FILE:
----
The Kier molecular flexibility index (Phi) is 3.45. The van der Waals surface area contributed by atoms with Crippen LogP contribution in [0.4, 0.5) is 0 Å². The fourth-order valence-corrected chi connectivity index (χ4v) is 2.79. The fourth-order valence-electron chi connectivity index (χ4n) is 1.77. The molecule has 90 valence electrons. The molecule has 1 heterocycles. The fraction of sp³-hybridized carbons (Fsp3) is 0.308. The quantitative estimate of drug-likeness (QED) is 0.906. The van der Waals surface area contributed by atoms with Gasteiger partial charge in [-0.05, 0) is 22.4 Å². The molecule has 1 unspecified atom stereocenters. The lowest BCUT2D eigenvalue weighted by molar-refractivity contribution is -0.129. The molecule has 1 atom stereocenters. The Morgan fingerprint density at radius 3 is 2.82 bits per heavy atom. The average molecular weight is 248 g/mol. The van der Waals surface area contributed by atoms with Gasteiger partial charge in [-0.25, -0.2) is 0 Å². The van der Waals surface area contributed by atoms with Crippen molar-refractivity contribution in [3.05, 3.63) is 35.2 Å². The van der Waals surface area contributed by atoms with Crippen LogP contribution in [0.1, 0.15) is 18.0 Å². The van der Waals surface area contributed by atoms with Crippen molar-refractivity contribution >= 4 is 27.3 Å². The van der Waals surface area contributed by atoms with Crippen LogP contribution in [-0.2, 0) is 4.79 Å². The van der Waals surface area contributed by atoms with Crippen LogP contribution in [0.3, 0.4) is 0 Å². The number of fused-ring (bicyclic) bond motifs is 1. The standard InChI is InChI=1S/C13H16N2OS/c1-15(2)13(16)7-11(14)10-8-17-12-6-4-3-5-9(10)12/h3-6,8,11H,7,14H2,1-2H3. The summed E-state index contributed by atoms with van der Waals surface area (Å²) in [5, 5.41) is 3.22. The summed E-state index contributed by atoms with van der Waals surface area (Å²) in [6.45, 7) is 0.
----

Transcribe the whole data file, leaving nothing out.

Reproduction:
The Kier molecular flexibility index (Phi) is 3.45. The van der Waals surface area contributed by atoms with Crippen LogP contribution in [0.4, 0.5) is 0 Å². The fourth-order valence-corrected chi connectivity index (χ4v) is 2.79. The fourth-order valence-electron chi connectivity index (χ4n) is 1.77. The molecule has 90 valence electrons. The molecule has 1 heterocycles. The fraction of sp³-hybridized carbons (Fsp3) is 0.308. The quantitative estimate of drug-likeness (QED) is 0.906. The van der Waals surface area contributed by atoms with Gasteiger partial charge in [-0.05, 0) is 22.4 Å². The molecule has 1 unspecified atom stereocenters. The lowest BCUT2D eigenvalue weighted by molar-refractivity contribution is -0.129. The molecule has 1 atom stereocenters. The Morgan fingerprint density at radius 3 is 2.82 bits per heavy atom. The average molecular weight is 248 g/mol. The van der Waals surface area contributed by atoms with Gasteiger partial charge in [-0.25, -0.2) is 0 Å². The van der Waals surface area contributed by atoms with Crippen molar-refractivity contribution in [3.05, 3.63) is 35.2 Å². The van der Waals surface area contributed by atoms with Crippen LogP contribution in [0.1, 0.15) is 18.0 Å². The van der Waals surface area contributed by atoms with Crippen molar-refractivity contribution >= 4 is 27.3 Å². The van der Waals surface area contributed by atoms with Crippen LogP contribution in [-0.2, 0) is 4.79 Å². The van der Waals surface area contributed by atoms with Crippen LogP contribution in [0.3, 0.4) is 0 Å². The number of fused-ring (bicyclic) bond motifs is 1. The standard InChI is InChI=1S/C13H16N2OS/c1-15(2)13(16)7-11(14)10-8-17-12-6-4-3-5-9(10)12/h3-6,8,11H,7,14H2,1-2H3. The summed E-state index contributed by atoms with van der Waals surface area (Å²) in [5, 5.41) is 3.22. The summed E-state index contributed by atoms with van der Waals surface area (Å²) in [6.45, 7) is 0.